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18:00 | May 16 | 2012

A little body often harbours a great soul

More than half of the Evens live in Yakutia.

This article is devoted to one of the peoples of the North, namely the Evens. This people which used to be numerous and powerful fell victim to diseases of the civilized world. At present, their number in Russia is not more than 20 thousand. The utmost number of Evens live in Yakutia, according to the census of 2002 there were 12000 people.

Russians, who had come to Kamchatka, called the Evens roaming the Okhotsk coast Lamuts, i.e. “those living by the sea” (The Sea of Okhotsk was called Lamskoye in ancient times), and the shepherds were called orochs, i.e. “reindeer people”. In addition to herding and hunting, coastal Evens pursued fishing and sea mammal hunting. Blacksmithing was the prevailing craft of the Evens. A cylindrical-conical tent served as lodging for Kamchatka Evens, its structure being similar to the Koryak yaranga. A tunnel-like doorway was built out to the tent to keep the heat in the house in the winter time.
Unlike other peoples of Kamchatka the Evens did not practice sledge-dog breeding widely. They bred small herds of deer, which are mainly used as transport. Evens’ deer were big and strong. In an exchange with the Koryaks reindeer were traded in the proportion of one to two. When riding reindeer, the Evens used saddles. As a rule, deer were not slaughtered for meat but rather used as transportation during the hunt for wild deer, fox and bighorn sheep. The Evens also had hunting dogs. The Evens did not fish substantially as it didn’t go well with the nomadic way of life.

An Even fairy tale
Once upon a time there lived a man who built his house out of dried grass, built a little fire in it and went for a walk in the field. Then the wind rose, intensified the fire and burned down the house. The man began to weep over the losses and wail:
Oh, how I regret losing my property,
Oh, how I regret losing my stairs of metal,
Oh, how I regret losing my copper stick,
Oh, how I regret losing gold pendants embroidered by my mother,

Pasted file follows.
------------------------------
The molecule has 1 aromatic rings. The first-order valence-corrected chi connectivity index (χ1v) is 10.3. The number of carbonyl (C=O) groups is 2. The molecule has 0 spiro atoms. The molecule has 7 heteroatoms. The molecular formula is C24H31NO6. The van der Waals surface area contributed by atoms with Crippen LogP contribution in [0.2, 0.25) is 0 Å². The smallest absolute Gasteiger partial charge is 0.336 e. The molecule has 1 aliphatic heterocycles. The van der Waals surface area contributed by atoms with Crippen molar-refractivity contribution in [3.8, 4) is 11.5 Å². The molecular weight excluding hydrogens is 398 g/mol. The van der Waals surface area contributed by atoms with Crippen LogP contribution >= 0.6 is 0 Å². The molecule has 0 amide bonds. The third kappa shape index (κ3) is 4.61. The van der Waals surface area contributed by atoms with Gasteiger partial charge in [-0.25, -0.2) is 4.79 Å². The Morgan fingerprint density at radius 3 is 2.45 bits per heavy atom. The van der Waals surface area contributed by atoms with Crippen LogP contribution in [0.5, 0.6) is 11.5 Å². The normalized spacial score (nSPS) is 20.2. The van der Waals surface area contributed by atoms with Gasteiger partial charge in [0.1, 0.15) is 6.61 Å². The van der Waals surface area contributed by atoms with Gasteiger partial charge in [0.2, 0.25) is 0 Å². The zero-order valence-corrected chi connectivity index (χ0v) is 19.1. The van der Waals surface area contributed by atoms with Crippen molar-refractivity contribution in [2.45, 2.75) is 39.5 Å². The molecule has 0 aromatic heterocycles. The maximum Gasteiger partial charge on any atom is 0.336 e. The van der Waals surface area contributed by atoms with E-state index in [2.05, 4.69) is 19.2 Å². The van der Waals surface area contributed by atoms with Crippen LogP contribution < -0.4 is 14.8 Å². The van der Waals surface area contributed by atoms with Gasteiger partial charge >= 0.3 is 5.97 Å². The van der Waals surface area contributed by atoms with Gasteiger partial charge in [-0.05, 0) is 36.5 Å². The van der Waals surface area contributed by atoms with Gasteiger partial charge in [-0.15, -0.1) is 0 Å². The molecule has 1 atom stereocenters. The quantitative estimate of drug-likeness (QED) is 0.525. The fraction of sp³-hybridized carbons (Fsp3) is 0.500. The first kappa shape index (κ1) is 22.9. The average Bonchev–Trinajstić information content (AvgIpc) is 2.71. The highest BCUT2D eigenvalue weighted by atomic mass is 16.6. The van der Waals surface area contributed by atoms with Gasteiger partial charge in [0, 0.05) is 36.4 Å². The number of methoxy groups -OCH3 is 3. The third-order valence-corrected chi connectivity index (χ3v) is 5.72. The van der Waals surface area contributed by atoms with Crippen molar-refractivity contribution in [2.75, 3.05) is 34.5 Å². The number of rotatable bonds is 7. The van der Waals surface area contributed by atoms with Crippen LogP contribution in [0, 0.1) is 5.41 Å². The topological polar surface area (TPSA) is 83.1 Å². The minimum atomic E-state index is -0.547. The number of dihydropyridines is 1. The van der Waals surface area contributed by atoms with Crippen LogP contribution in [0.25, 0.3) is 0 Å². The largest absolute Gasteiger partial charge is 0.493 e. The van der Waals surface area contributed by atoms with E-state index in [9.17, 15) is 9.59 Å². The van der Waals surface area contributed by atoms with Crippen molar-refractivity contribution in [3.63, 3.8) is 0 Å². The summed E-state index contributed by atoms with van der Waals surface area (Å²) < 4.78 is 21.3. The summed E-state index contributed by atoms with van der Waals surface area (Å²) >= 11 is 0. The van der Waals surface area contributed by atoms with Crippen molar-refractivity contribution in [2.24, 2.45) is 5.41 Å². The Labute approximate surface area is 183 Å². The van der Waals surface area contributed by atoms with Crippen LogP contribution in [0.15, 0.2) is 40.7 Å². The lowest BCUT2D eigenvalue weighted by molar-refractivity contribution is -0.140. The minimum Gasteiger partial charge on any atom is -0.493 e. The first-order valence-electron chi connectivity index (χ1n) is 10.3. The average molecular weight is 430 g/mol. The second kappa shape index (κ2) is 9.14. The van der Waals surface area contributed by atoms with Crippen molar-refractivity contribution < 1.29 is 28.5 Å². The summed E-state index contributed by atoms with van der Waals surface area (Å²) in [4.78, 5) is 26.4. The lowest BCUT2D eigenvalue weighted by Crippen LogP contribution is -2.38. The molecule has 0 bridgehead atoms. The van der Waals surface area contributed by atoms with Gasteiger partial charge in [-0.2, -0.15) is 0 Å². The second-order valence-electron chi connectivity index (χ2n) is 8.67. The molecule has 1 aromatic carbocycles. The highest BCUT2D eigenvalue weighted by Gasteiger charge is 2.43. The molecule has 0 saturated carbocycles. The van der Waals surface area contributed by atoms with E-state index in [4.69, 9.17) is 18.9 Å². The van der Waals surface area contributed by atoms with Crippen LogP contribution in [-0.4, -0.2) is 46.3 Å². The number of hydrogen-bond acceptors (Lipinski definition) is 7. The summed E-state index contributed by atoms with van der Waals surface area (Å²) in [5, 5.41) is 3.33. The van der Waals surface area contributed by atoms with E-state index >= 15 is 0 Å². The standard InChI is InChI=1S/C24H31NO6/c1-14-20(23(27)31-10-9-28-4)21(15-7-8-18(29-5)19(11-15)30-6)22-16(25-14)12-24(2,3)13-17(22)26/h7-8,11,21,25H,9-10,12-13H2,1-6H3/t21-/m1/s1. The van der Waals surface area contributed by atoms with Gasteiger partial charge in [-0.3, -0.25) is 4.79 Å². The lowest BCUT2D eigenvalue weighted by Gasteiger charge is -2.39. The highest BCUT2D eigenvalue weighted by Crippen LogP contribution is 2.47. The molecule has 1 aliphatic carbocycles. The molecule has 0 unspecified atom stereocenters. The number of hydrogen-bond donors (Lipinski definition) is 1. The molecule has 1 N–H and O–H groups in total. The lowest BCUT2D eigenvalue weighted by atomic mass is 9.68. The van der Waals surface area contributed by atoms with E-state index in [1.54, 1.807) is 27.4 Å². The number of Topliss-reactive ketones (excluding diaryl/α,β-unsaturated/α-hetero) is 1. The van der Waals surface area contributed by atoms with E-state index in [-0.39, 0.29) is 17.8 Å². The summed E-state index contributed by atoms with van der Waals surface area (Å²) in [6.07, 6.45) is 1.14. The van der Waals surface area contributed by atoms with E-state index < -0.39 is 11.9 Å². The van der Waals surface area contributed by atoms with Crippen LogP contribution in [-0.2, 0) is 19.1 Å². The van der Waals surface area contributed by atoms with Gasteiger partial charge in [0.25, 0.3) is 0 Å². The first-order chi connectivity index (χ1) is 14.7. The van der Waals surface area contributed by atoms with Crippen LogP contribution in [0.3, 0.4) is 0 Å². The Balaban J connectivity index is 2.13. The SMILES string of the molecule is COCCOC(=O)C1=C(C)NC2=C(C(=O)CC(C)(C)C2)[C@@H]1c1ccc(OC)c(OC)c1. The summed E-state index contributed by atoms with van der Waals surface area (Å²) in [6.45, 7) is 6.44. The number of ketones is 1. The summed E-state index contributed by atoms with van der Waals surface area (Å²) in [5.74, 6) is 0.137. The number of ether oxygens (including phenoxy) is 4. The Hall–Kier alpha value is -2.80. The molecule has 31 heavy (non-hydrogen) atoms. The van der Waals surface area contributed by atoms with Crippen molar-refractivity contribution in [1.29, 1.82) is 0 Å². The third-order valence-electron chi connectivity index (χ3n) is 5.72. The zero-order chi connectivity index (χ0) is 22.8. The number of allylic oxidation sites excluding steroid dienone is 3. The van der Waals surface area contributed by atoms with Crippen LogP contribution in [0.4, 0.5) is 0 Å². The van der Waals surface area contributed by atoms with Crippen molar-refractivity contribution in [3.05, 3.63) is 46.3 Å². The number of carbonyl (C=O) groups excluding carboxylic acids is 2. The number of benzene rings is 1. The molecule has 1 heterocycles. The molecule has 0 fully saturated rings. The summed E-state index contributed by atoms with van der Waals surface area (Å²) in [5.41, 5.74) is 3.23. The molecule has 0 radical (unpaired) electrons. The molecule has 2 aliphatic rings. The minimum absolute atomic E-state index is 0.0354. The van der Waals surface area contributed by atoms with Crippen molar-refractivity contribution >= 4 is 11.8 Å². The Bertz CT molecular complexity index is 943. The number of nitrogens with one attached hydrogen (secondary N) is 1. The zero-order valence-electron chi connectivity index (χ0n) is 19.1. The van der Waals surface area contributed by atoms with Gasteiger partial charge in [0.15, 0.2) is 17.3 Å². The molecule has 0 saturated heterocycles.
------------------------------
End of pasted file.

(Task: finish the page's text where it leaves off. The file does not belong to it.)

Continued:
Oh, how I regret losing my lynx fur-coat,
Oh, how I regret losing my silver pectoral, which my mother gave me,
Oh, how I regret losing my bow, which my mother gave me.
(Translation by J. Lindenau)
At the lake, he met many people with bows and arrows, who were shooting at a tree trunk, but could not hit it. He told them: “Step by to the side, so I do not afflict you trouble, I want to split the trunk with a single shot.”
For such speech he was mocked and then told to take a bow and arrow and shoot, and they would look what a braggart he was. Thereat he took a bow, drew an arrow and split the trunk with the arrow right away. It happened that there was a beautiful girl in the tree trunk. He immediately took her hand and led her to the place where he used to live, and found a new home, the one he could only dream of. In his joy he married the girl, brought into life many children and became very rich.

When the Evens sworn in, they do it by a canon: they kneel facing the sun, and say that just like the sun has no spots and is shining brightly, so they want to remain loyal to the imperial majesty. After that, they kiss the canon’s barrel.

The Evens (Ewen, outdated - Lamuts) – a Siberian people, akin to Evenki (Tungus).
The Evens is one of the oldest ethnic groups of the world and is one of the ten Tungusic peoples with their own ancient culture and history.
In the seventeenth and nineteenth centuries the Evens were called Lamuts. The Evens and the Evenks both under the name “Tungus” were the main population of the ancient state of Bohai (from the beginning of the seventh century to the year of 926).